CHARLOTTE, NC (Steve Harrison/The Charlotte Observer) - If a new owner wants to move the Panthers from Charlotte, how much protection does the city have to keep the NFL team?
The answer is only a little, and not for very long.
Carolina Panthers owner Jerry Richardson released a statement through the team on Sunday night that said he will put the team up for sale at the conclusion of the 2017 NFL season.
The announcement came just hours after a Sports Illustrated report outlined allegations of sexual and racial misconduct by Richardson toward former Panthers employees.
In April 2013, the Panthers and the Charlotte City Council signed an agreement that called for the public to spend $87.5 million on stadium improvements and game-day expenses. Most of that money – $75 million – was for stadium improvements such as new escalators.
In return, the city said it had a six-year "hard tether" that would keep the Panthers in Charlotte.
This current season is the fifth in the six-year tether. The 2018-19 season will be the last in the tether, which officially expires in June 2019. The tether stays in place even if the team is sold.
The contract says that if the team seeks to leave during that window, the city can take them to Mecklenburg Superior Court to prevent them from leaving.
But after June 2019, there is no requirement the team stay in Charlotte.
If the team leaves after June 2019, the contract says the city would have either the option of buying the stadium for fair market value or the Panthers would pay the city the remaining debt payment on the city's $75 million investment.
The city didn't have exact numbers of how much debt is remaining. The Panthers still plan on spending $7 million of the $75 million in the off season on improvements.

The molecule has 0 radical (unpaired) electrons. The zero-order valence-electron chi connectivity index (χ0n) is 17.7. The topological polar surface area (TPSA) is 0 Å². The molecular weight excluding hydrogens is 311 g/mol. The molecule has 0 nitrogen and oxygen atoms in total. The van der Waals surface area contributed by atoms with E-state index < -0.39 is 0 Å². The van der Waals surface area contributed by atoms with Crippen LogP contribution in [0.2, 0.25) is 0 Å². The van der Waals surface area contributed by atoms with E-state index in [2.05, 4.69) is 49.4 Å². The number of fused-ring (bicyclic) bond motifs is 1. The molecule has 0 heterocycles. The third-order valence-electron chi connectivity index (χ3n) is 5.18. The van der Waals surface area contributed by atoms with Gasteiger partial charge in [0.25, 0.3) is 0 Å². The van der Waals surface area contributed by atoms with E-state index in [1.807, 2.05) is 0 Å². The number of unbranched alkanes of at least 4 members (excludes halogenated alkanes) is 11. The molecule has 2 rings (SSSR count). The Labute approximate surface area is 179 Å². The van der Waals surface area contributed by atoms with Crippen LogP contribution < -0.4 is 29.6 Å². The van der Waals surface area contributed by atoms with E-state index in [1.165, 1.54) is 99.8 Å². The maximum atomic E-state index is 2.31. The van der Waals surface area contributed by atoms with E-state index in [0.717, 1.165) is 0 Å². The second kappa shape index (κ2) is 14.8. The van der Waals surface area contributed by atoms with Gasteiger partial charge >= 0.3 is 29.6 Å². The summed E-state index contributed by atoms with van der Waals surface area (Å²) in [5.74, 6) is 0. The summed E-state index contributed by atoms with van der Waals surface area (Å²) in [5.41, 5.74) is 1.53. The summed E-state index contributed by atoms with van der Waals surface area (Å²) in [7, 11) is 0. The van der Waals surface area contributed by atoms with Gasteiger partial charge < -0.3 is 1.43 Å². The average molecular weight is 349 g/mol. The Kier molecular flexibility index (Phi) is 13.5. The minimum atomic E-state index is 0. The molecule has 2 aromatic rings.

Ron Kimble, a former deputy city manager who negotiated the original "hard tether," said the city has been paying off the debt at about $7.5 million a year. That means there would be about $35 million to $40 million left on the debt.
If an owner did seek to move the team, that remaining debt would likely be an insignificant amount of money. The NFL requires teams that move to pay a relocation fee that can exceed $500 million.
The 2013 deal had a provision that could have extended the hard tether if the city contributed an additional $50 million in public money by 2015. But the Panthers and the city never seriously discussed spending more money on the stadium.
The city paid for the $75 million in stadium improvements with hotel/motel taxes that are mostly paid by tourists. Kimble said there isn't enough money in the existing tourism taxes to help pay for a new stadium, which would likely cost $1 billion or more.
Former Panthers president Danny Morrison, who resigned in February, often said the team didn't want a new stadium. He said the team likes the "classic bowl" of Bank of America Stadium, which he said has "good bones."
But a new owner might want a stadium that could host large events like Super Bowls and the NCAA Final Four. That would mean a domed stadium or a stadium with a retractable roof. The Atlanta Falcons moved into a new stadium this year that cost $1.6 billion.
Charlotte has never been considered a city at risk of losing its NFL team. The city is affluent, fast-growing and has enthusiastically supported the team since its inception in 1995.
When the city was negotiating the hard tether in 2013, city officials worried the team might be sold and moved to Los Angeles, which, at the time, had no NFL teams. Los Angeles now has two NFL teams, the Rams and the Chargers.